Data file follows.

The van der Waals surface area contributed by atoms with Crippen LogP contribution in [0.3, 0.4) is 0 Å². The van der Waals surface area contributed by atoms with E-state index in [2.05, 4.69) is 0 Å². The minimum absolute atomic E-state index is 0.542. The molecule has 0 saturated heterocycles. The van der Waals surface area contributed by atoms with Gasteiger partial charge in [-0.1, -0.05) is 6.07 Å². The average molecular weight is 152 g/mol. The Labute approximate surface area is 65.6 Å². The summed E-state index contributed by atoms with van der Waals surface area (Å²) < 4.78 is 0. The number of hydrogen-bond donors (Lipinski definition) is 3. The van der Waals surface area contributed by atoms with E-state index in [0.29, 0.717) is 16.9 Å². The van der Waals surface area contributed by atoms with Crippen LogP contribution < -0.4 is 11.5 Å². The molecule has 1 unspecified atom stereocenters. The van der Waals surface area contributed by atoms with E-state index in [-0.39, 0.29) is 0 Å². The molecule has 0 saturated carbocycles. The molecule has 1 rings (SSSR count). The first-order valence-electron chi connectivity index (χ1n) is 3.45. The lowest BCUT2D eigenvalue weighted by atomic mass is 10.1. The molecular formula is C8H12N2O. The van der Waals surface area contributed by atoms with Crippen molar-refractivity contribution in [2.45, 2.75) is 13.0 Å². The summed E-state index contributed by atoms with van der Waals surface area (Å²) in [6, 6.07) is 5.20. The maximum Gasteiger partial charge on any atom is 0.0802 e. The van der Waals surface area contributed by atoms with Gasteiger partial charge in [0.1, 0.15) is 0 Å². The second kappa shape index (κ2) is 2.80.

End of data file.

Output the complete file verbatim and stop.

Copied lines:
The van der Waals surface area contributed by atoms with Crippen LogP contribution in [0.3, 0.4) is 0 Å². The van der Waals surface area contributed by atoms with E-state index in [2.05, 4.69) is 0 Å². The minimum absolute atomic E-state index is 0.542. The molecule has 0 saturated heterocycles. The van der Waals surface area contributed by atoms with Gasteiger partial charge in [-0.1, -0.05) is 6.07 Å². The average molecular weight is 152 g/mol. The Labute approximate surface area is 65.6 Å². The summed E-state index contributed by atoms with van der Waals surface area (Å²) < 4.78 is 0. The number of hydrogen-bond donors (Lipinski definition) is 3. The van der Waals surface area contributed by atoms with E-state index in [0.29, 0.717) is 16.9 Å². The van der Waals surface area contributed by atoms with Crippen LogP contribution < -0.4 is 11.5 Å². The molecule has 1 unspecified atom stereocenters. The van der Waals surface area contributed by atoms with E-state index in [-0.39, 0.29) is 0 Å². The molecule has 0 saturated carbocycles. The molecule has 1 rings (SSSR count). The first-order valence-electron chi connectivity index (χ1n) is 3.45. The lowest BCUT2D eigenvalue weighted by atomic mass is 10.1. The molecular formula is C8H12N2O. The van der Waals surface area contributed by atoms with Crippen molar-refractivity contribution in [2.45, 2.75) is 13.0 Å². The summed E-state index contributed by atoms with van der Waals surface area (Å²) in [6, 6.07) is 5.20. The maximum Gasteiger partial charge on any atom is 0.0802 e. The van der Waals surface area contributed by atoms with Gasteiger partial charge in [0.1, 0.15) is 0 Å². The second kappa shape index (κ2) is 2.80.